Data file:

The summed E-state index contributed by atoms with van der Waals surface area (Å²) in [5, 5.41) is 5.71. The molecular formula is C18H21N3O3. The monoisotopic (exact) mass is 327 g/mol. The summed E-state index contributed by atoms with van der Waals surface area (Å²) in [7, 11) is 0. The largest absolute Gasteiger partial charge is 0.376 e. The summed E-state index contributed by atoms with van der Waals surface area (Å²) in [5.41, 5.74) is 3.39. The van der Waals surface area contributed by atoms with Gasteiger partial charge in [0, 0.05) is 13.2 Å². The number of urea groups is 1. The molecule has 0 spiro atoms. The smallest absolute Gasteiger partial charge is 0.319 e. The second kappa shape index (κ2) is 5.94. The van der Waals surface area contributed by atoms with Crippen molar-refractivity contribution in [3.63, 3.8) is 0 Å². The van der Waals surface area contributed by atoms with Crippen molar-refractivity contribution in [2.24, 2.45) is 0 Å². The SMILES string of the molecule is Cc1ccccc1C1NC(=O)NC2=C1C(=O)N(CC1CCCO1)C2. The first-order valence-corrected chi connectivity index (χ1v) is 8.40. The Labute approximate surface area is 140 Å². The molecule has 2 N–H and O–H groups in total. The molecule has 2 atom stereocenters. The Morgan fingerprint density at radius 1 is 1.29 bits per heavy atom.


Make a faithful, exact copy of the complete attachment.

The summed E-state index contributed by atoms with van der Waals surface area (Å²) in [5, 5.41) is 5.71. The molecular formula is C18H21N3O3. The monoisotopic (exact) mass is 327 g/mol. The summed E-state index contributed by atoms with van der Waals surface area (Å²) in [7, 11) is 0. The largest absolute Gasteiger partial charge is 0.376 e. The summed E-state index contributed by atoms with van der Waals surface area (Å²) in [5.41, 5.74) is 3.39. The van der Waals surface area contributed by atoms with Gasteiger partial charge in [0, 0.05) is 13.2 Å². The number of urea groups is 1. The molecule has 0 spiro atoms. The smallest absolute Gasteiger partial charge is 0.319 e. The second kappa shape index (κ2) is 5.94. The van der Waals surface area contributed by atoms with Crippen molar-refractivity contribution in [3.63, 3.8) is 0 Å². The van der Waals surface area contributed by atoms with Crippen molar-refractivity contribution in [2.24, 2.45) is 0 Å². The SMILES string of the molecule is Cc1ccccc1C1NC(=O)NC2=C1C(=O)N(CC1CCCO1)C2. The first-order valence-corrected chi connectivity index (χ1v) is 8.40. The Labute approximate surface area is 140 Å². The molecule has 2 N–H and O–H groups in total. The molecule has 2 atom stereocenters. The Morgan fingerprint density at radius 1 is 1.29 bits per heavy atom.